Thursday, April 20, 2017

Man Out of Prison: Kent Gowran on Faster

Counting down to the Netflix release of Evan Katz's adaptation of Dave Zeltserman'Small Crimes I'm looking at some of my favorite in the man-out-of-prison subgenre. Today Kent Gowran founder and former publisher of the criminally inclined flash fiction site Shotgun Honey looks at George Tillman Jr.'s Faster.

The 2010 film Faster begins with Dwayne Johnson as Driver being released from prison. Outside the gates, there's no one to meet Driver, so, being an athletic type, he goes for a jog. The sunny morning jaunt leads him to a junkyard where a sweet but seriously Frankensteined 1970/1971/1972 Chevelle SS/Malibu is waiting for him. This is the muscle car option where a big ass revolver under the seat is included and our guy Driver tears out of the junkyard and heads to an office in Bakersfield, where, apparently fed up with the incessant phone calls, he shoots the utilitarianly monikered Telemarketer, played for a few moments by Courtney Gaines, in the head.

Having dispatched the former Hans Klopek, Driver goes to see the guy who hooked him up with the primo ride and gun. He's got a list of names, but, wouldn't you know it, he wants to fleece Driver for said list. Things don't work out, but no one gets shot in the head.

Billy Bob Thornton enters the scene as the accurately named Used Car Salesman Cop. He's partnered up with Cicero, a cop much better at her job played by Carla Gugino. In what could almost be a different movie, Cop and Cicero are tasked with tracking down Driver. Billy Bob's Cop is closing in on retirement, and if you've ever seen a movie with a cop in it, you know nothing good can come of that set-up. He's a mess, and, turns out, gets the bulk of what character development there is in the movie. Billy Bob turns in a solid performance as Cop, and it's not hard to imagine a different film where this character and his wreck of a life take the front seat.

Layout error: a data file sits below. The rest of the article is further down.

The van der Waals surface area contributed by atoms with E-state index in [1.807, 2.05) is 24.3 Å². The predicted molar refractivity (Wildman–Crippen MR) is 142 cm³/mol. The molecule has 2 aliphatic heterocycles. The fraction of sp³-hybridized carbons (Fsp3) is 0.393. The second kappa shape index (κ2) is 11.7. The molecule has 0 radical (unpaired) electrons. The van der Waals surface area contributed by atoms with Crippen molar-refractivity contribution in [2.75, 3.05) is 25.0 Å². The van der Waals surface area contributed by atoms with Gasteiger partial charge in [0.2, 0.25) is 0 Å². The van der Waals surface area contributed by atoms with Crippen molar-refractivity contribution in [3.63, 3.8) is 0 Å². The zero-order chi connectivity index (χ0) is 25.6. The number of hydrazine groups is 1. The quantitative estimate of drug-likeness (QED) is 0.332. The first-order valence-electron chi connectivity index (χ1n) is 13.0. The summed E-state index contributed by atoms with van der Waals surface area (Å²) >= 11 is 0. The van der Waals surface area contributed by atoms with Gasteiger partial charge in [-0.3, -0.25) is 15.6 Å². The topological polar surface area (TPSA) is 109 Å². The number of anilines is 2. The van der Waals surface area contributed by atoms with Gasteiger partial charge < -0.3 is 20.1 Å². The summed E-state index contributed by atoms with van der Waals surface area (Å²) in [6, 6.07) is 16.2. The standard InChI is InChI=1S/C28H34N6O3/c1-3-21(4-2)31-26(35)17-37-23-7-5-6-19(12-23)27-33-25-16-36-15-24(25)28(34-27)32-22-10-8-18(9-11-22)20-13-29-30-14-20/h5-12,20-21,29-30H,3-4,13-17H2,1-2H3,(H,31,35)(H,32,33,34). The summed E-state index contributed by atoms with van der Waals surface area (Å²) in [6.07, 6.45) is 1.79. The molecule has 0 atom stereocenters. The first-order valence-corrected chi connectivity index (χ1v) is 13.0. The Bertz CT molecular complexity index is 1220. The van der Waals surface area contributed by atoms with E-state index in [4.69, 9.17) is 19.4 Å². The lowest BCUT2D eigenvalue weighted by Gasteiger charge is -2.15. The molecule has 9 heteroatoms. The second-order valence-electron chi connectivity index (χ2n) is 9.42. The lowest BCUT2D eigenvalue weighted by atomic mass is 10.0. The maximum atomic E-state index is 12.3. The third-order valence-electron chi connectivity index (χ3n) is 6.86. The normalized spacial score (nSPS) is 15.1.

Someone somewhere doesn’t approve of Driver being on the loose. Oliver Jackson-Cohen, who you’ll no doubt like me recognize from nothing else ever, plays a bored and conflicted hitman called Killer (we meet him just as he “beats” yoga) who’s hired to prevent Driver from getting a gold star on his death list. Lily, Killer’s girlfriend then fiancé then wife played by Maggie Grace enters the picture. She’s part of what is complicating the hitman’s life, though she’s also kinda into the whole boyfriend who murders for money thing. You could be excused for nodding off during this part of the movie.

Driver ruins Killer’s day when, not only does he take out the next name on the list, he also escapes supposedly professionally-administered death with not so much as a scratch. The no-one-gets-shot gunfight isn’t half-bad and, really, the man formerly known as The Rock is a lot of fun in this flick.

Through some quick flashback action, we get hip to Driver’s motivations, and it turns out he’s not intent on ridding the world of telemarketers after all. Probably for the best in this case, though I’d buy a ticket to that movie in a heartbeat. We don’t get any of the post-prison trying to adjust to life on the outside moments, because, as the title implies and the movie mostly delivers, it’s all about speed and revenge.

Up to this point, Johnson’s film career had been mostly comedies and family friendly stuff. Director George Tillman Jr. ,working from a script by brothers Tony and Joe Gayton, said he wanted Faster to be a sort of homage to the action films of the 1970s. It’s a nice thought, but it would be hard to say the movie delivers on that level. Johnson is well-suited to the role of an unstoppable killing machine, and if you chucked the modern technology, the movie would fit comfortably with the action hits of the 80s (complete with one-liners).